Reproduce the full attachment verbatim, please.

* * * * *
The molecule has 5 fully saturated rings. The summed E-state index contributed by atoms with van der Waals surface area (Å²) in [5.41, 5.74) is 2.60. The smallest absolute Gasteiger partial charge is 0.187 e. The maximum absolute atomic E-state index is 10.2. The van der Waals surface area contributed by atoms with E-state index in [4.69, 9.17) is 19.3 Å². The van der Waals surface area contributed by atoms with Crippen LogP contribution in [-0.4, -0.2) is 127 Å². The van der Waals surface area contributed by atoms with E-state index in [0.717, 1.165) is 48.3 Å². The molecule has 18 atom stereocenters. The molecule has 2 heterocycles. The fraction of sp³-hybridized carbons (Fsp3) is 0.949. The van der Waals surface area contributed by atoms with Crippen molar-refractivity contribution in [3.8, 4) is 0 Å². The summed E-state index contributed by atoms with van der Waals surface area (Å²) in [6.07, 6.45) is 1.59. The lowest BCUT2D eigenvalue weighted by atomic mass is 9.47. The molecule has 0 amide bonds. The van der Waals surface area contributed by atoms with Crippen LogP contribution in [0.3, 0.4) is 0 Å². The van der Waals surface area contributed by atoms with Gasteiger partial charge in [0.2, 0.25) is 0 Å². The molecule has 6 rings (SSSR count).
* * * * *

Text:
The molecule has 5 fully saturated rings. The summed E-state index contributed by atoms with van der Waals surface area (Å²) in [5.41, 5.74) is 2.60. The smallest absolute Gasteiger partial charge is 0.187 e. The maximum absolute atomic E-state index is 10.2. The van der Waals surface area contributed by atoms with E-state index in [4.69, 9.17) is 19.3 Å². The van der Waals surface area contributed by atoms with Crippen LogP contribution in [-0.4, -0.2) is 127 Å². The van der Waals surface area contributed by atoms with E-state index in [0.717, 1.165) is 48.3 Å². The molecule has 18 atom stereocenters. The molecule has 2 heterocycles. The fraction of sp³-hybridized carbons (Fsp3) is 0.949. The van der Waals surface area contributed by atoms with Crippen molar-refractivity contribution in [3.8, 4) is 0 Å². The summed E-state index contributed by atoms with van der Waals surface area (Å²) in [6.07, 6.45) is 1.59. The lowest BCUT2D eigenvalue weighted by atomic mass is 9.47. The molecule has 0 amide bonds. The van der Waals surface area contributed by atoms with Crippen LogP contribution in [0.3, 0.4) is 0 Å². The van der Waals surface area contributed by atoms with Gasteiger partial charge in [0.2, 0.25) is 0 Å². The molecule has 6 rings (SSSR count).